Cervical cancer is the fourth most common cancer for women. But when it’s detected early, it’s also one of the most treatable forms. The only way to test for cervical cancer is a Pap smear, a routine test that takes a small sample of cells from the cervix.
Your Pap smear is a part of your well-woman exam. Generally, women between the ages of 21 and 30 should get a Pap smear once every three years. Women over 30 may only need a Pap smear every five years, while women over 65 may not need to continue getting Pap smears.
When Pap results come back normal, you don’t need to get any more testing until it’s time for your next Pap smear. But, sometimes, Pap test results come back abnormal. When that happens, it means that abnormal cells were discovered during your screening.
If your Pap results are abnormal, you need to get additional testing to determine the cause. For comprehensive well-woman exams and compassionate care for abnormal Pap results and more, Bharat Gandhi, MD and Priya Gandhi, MD MPH and our team at Medinet Family Care Clinic will help you through the experience, in our Houston or Sugar Land, Texas offices.
A Pap test involves taking a small sample of cells from the outside of your cervix and examining them to check for cancer. When you get a Pap test, our team uses a speculum and a soft brush or stick to collect cells.
After we take a sample of cells, it’s sent to a lab. The cells are examined under a microscope and the lab technicians look for signs of precancer or cancer.
The most common cause of abnormal results is HPV, or human papillomavirus. HPV is a sexually transmitted disease that about 80% of women will get during their lifetime, and it often has no symptoms. It is also a leading cause of cervical cancer. In some cases, other underlying issues can lead to abnormal Pap results. They include:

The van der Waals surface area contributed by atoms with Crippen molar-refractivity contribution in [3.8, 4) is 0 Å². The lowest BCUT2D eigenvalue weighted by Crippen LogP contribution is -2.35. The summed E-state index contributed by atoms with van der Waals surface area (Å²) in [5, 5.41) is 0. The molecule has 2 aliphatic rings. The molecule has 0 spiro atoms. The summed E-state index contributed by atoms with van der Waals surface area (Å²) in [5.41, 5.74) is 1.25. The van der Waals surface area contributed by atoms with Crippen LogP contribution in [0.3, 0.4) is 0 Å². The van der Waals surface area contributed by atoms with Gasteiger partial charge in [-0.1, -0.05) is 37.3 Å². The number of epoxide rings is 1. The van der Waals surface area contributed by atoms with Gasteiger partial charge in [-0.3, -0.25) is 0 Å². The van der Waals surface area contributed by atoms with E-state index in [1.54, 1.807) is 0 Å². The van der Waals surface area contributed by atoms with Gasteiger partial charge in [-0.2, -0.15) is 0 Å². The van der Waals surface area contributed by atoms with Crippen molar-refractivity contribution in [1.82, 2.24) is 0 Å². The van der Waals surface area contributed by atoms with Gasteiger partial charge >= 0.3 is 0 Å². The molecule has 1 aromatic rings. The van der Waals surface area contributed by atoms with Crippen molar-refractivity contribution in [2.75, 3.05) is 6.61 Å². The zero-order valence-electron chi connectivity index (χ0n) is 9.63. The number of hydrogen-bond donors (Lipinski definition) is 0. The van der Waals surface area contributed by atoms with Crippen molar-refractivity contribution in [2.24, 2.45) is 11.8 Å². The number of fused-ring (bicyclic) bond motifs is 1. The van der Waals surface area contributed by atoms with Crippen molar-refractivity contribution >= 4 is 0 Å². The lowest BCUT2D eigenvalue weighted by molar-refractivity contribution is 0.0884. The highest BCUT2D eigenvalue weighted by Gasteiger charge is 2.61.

Pap smears aren’t always 100% accurate. In some cases, abnormal cells may be detected when there are none, or you could get normal results when abnormal cells are present. Getting regular testing is the best way to make sure cervical cancer is detected as early as possible.
It’s important to remember that getting abnormal Pap smear results doesn’t automatically mean that you have cervical cancer. What happens after your results come in depends on your medical history, risk factors, and Pap smear results in the past. If your risk of developing cervical cancer is low, or if you haven’t had abnormal Pap results in the past, we may recommend a follow-up Pap test in six months to a year.
If you’ve had abnormal results previously, or if you have other risk factors for cervical cancer, follow-up treatments are focused on evaluating the abnormal cells to confirm a diagnosis. We may perform a colposcopy to examine the tissue in your cervix, as well as in your vagina and vulva.
After the colposcopy, we make take a small tissue sample, or biopsy, from any suspicious areas. The biopsy is sent to a lab for analysis to determine if cancer is present. Following additional testing, our team works with you to determine the best course of treatment to keep you healthy.
If you’ve received abnormal Pap test results and want to know what to do, don’t hesitate to make an appointment at one of our offices. Call us or book online today.